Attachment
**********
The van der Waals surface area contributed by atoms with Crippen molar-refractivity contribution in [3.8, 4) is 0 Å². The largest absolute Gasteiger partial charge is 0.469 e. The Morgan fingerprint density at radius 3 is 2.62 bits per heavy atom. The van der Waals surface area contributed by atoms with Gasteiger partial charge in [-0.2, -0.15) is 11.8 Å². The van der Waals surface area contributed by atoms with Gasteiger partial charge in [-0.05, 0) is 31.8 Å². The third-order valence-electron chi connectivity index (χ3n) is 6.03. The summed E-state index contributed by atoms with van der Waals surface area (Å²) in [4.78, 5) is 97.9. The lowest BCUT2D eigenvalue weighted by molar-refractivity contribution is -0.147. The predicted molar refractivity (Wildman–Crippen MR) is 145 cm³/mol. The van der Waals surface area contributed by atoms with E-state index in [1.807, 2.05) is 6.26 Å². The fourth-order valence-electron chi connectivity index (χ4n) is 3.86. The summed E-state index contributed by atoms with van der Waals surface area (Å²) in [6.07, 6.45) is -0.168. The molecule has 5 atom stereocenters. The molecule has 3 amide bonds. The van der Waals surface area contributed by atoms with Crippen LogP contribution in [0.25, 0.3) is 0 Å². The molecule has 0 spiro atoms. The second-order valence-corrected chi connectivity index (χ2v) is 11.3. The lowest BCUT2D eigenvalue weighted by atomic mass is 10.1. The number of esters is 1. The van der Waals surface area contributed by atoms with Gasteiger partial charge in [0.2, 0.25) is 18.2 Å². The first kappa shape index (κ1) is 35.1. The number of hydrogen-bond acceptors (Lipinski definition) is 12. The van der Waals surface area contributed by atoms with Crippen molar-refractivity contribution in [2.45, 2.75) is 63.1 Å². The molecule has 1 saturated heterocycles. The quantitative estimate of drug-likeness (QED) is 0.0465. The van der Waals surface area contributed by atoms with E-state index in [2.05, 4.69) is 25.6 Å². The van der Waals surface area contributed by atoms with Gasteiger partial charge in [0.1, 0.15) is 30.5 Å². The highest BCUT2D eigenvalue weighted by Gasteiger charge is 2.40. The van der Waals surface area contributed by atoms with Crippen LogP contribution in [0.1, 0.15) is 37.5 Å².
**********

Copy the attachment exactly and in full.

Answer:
The van der Waals surface area contributed by atoms with Crippen molar-refractivity contribution in [3.8, 4) is 0 Å². The largest absolute Gasteiger partial charge is 0.469 e. The Morgan fingerprint density at radius 3 is 2.62 bits per heavy atom. The van der Waals surface area contributed by atoms with Gasteiger partial charge in [-0.2, -0.15) is 11.8 Å². The van der Waals surface area contributed by atoms with Gasteiger partial charge in [-0.05, 0) is 31.8 Å². The third-order valence-electron chi connectivity index (χ3n) is 6.03. The summed E-state index contributed by atoms with van der Waals surface area (Å²) in [4.78, 5) is 97.9. The lowest BCUT2D eigenvalue weighted by molar-refractivity contribution is -0.147. The predicted molar refractivity (Wildman–Crippen MR) is 145 cm³/mol. The van der Waals surface area contributed by atoms with E-state index in [1.807, 2.05) is 6.26 Å². The fourth-order valence-electron chi connectivity index (χ4n) is 3.86. The summed E-state index contributed by atoms with van der Waals surface area (Å²) in [6.07, 6.45) is -0.168. The molecule has 5 atom stereocenters. The molecule has 3 amide bonds. The van der Waals surface area contributed by atoms with Crippen LogP contribution in [0.25, 0.3) is 0 Å². The molecule has 0 spiro atoms. The second-order valence-corrected chi connectivity index (χ2v) is 11.3. The lowest BCUT2D eigenvalue weighted by atomic mass is 10.1. The number of esters is 1. The van der Waals surface area contributed by atoms with Gasteiger partial charge in [0.2, 0.25) is 18.2 Å². The first kappa shape index (κ1) is 35.1. The number of hydrogen-bond acceptors (Lipinski definition) is 12. The van der Waals surface area contributed by atoms with Crippen molar-refractivity contribution in [2.45, 2.75) is 63.1 Å². The molecule has 1 saturated heterocycles. The quantitative estimate of drug-likeness (QED) is 0.0465. The van der Waals surface area contributed by atoms with E-state index in [2.05, 4.69) is 25.6 Å². The van der Waals surface area contributed by atoms with Gasteiger partial charge in [0.1, 0.15) is 30.5 Å². The highest BCUT2D eigenvalue weighted by Gasteiger charge is 2.40. The van der Waals surface area contributed by atoms with Crippen LogP contribution in [0.1, 0.15) is 37.5 Å².